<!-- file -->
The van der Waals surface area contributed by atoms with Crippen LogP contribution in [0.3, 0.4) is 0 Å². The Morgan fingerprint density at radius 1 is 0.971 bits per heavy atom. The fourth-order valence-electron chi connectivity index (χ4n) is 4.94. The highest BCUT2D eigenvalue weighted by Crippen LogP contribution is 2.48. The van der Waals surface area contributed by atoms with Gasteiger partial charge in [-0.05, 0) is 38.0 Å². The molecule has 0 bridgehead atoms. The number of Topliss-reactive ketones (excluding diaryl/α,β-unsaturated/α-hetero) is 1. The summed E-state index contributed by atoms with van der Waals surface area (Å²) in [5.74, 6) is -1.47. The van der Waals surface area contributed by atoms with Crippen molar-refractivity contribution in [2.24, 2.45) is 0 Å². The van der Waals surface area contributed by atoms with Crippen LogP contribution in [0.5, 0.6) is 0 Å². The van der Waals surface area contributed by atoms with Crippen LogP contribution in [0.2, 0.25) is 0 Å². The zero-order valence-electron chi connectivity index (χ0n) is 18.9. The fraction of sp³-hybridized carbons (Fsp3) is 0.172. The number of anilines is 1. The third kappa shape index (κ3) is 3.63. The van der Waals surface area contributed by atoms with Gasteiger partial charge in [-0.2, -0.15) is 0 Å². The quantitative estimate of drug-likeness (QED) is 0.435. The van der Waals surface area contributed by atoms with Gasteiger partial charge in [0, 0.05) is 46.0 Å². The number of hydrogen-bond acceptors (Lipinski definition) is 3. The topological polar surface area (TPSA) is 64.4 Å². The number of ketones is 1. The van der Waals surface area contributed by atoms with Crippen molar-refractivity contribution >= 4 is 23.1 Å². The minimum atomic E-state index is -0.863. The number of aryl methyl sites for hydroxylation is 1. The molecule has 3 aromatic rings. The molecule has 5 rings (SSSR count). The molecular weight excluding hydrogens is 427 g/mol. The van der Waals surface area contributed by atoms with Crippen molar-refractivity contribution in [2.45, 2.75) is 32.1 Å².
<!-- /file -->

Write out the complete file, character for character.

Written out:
The van der Waals surface area contributed by atoms with Crippen LogP contribution in [0.3, 0.4) is 0 Å². The Morgan fingerprint density at radius 1 is 0.971 bits per heavy atom. The fourth-order valence-electron chi connectivity index (χ4n) is 4.94. The highest BCUT2D eigenvalue weighted by Crippen LogP contribution is 2.48. The van der Waals surface area contributed by atoms with Gasteiger partial charge in [-0.05, 0) is 38.0 Å². The molecule has 0 bridgehead atoms. The number of Topliss-reactive ketones (excluding diaryl/α,β-unsaturated/α-hetero) is 1. The summed E-state index contributed by atoms with van der Waals surface area (Å²) in [5.74, 6) is -1.47. The van der Waals surface area contributed by atoms with Crippen molar-refractivity contribution in [2.24, 2.45) is 0 Å². The van der Waals surface area contributed by atoms with Crippen LogP contribution in [0.5, 0.6) is 0 Å². The van der Waals surface area contributed by atoms with Crippen LogP contribution in [0.2, 0.25) is 0 Å². The zero-order valence-electron chi connectivity index (χ0n) is 18.9. The fraction of sp³-hybridized carbons (Fsp3) is 0.172. The number of anilines is 1. The third kappa shape index (κ3) is 3.63. The van der Waals surface area contributed by atoms with Gasteiger partial charge in [-0.2, -0.15) is 0 Å². The quantitative estimate of drug-likeness (QED) is 0.435. The van der Waals surface area contributed by atoms with Gasteiger partial charge in [0, 0.05) is 46.0 Å². The number of hydrogen-bond acceptors (Lipinski definition) is 3. The topological polar surface area (TPSA) is 64.4 Å². The number of ketones is 1. The van der Waals surface area contributed by atoms with Crippen molar-refractivity contribution >= 4 is 23.1 Å². The minimum atomic E-state index is -0.863. The number of aryl methyl sites for hydroxylation is 1. The molecule has 3 aromatic rings. The molecule has 5 rings (SSSR count). The molecular weight excluding hydrogens is 427 g/mol. The van der Waals surface area contributed by atoms with Crippen molar-refractivity contribution in [2.45, 2.75) is 32.1 Å².